Physics I: Practice Problems For Dummies
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Because physics describes reality, your solutions to any physics problems you tackle should be able to describe reality, too. You can avoid many mistakes by checking that your answers have the following properties:

  • They have the right units. If a problem asks you to find a speed and you get 5 kilograms, you know you made a mistake somewhere. (Note that this check only works if you keep track of your units throughout the whole problem.)

  • They’re the right size. If you calculate that the mass of a planet is 53 grams, that the speed of a soccer ball is 3 trillion meters per second, or that the temperature of ice is 350 degrees Celsius, start searching for the mistake.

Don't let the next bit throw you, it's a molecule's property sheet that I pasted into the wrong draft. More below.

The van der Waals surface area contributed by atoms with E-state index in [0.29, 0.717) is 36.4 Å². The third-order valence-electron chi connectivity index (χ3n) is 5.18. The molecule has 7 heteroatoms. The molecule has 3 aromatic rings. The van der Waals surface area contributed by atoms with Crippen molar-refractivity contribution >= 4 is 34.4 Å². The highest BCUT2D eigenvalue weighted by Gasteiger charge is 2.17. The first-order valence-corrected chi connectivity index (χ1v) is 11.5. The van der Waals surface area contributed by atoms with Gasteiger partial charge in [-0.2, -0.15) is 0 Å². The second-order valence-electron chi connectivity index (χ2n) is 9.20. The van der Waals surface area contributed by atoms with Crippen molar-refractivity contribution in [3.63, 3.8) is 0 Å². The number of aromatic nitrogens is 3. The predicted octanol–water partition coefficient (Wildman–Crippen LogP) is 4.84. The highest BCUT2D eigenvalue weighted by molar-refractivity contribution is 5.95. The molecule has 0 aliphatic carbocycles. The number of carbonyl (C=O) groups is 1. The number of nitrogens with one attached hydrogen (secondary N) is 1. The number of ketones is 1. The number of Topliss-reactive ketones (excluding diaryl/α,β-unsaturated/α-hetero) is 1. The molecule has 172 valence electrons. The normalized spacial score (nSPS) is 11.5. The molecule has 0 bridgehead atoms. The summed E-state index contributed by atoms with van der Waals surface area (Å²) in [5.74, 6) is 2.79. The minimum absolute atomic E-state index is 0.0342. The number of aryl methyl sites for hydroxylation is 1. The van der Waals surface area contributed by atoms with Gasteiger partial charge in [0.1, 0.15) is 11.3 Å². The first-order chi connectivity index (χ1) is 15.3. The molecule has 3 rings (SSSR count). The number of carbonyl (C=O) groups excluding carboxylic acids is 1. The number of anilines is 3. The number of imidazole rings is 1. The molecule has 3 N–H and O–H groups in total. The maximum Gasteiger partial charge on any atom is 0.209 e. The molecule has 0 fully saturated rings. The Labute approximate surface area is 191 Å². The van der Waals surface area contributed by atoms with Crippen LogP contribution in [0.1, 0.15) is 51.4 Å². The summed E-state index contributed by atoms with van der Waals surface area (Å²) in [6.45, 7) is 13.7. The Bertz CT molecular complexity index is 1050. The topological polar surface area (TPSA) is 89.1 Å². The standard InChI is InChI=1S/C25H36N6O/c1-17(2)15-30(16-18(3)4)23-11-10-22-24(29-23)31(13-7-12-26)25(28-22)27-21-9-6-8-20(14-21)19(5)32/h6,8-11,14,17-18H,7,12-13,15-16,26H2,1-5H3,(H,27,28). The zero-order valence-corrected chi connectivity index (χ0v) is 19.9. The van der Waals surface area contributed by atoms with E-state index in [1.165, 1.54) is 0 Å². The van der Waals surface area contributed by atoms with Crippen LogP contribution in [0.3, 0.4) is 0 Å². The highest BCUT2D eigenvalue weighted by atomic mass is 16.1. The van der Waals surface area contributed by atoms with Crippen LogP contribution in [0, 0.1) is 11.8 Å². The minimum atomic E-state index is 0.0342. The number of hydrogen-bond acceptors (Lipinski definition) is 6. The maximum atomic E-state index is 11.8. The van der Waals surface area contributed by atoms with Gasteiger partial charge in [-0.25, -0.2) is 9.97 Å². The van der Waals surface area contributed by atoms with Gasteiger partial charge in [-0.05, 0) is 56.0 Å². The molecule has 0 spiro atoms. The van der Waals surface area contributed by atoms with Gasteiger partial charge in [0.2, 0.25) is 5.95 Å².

• They point in the right direction. When you’re looking for a vector, sometimes you know roughly what direction it should point.

  • They have the right sign. If you find that the density of a liquid is –1,200 kilograms per cubic meter, you made a sign error along the way.

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